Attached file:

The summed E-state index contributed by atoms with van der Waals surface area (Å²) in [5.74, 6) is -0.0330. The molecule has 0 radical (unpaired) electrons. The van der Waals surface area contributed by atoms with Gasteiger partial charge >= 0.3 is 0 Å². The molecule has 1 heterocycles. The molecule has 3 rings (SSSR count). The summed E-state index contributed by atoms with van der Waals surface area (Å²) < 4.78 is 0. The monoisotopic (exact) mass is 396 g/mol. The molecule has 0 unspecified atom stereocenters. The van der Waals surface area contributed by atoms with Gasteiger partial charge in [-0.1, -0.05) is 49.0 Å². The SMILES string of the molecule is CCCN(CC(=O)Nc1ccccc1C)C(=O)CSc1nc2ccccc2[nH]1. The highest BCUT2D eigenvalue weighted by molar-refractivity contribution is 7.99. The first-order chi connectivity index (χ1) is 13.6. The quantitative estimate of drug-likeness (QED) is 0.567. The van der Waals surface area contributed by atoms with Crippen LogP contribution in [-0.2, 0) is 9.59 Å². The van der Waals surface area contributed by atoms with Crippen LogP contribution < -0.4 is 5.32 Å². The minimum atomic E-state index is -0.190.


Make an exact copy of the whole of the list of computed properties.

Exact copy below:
The summed E-state index contributed by atoms with van der Waals surface area (Å²) in [5.74, 6) is -0.0330. The molecule has 0 radical (unpaired) electrons. The van der Waals surface area contributed by atoms with Gasteiger partial charge >= 0.3 is 0 Å². The molecule has 1 heterocycles. The molecule has 3 rings (SSSR count). The summed E-state index contributed by atoms with van der Waals surface area (Å²) < 4.78 is 0. The monoisotopic (exact) mass is 396 g/mol. The molecule has 0 unspecified atom stereocenters. The van der Waals surface area contributed by atoms with Gasteiger partial charge in [-0.1, -0.05) is 49.0 Å². The SMILES string of the molecule is CCCN(CC(=O)Nc1ccccc1C)C(=O)CSc1nc2ccccc2[nH]1. The highest BCUT2D eigenvalue weighted by molar-refractivity contribution is 7.99. The first-order chi connectivity index (χ1) is 13.6. The quantitative estimate of drug-likeness (QED) is 0.567. The van der Waals surface area contributed by atoms with Crippen LogP contribution in [-0.2, 0) is 9.59 Å². The van der Waals surface area contributed by atoms with Crippen LogP contribution < -0.4 is 5.32 Å². The minimum atomic E-state index is -0.190.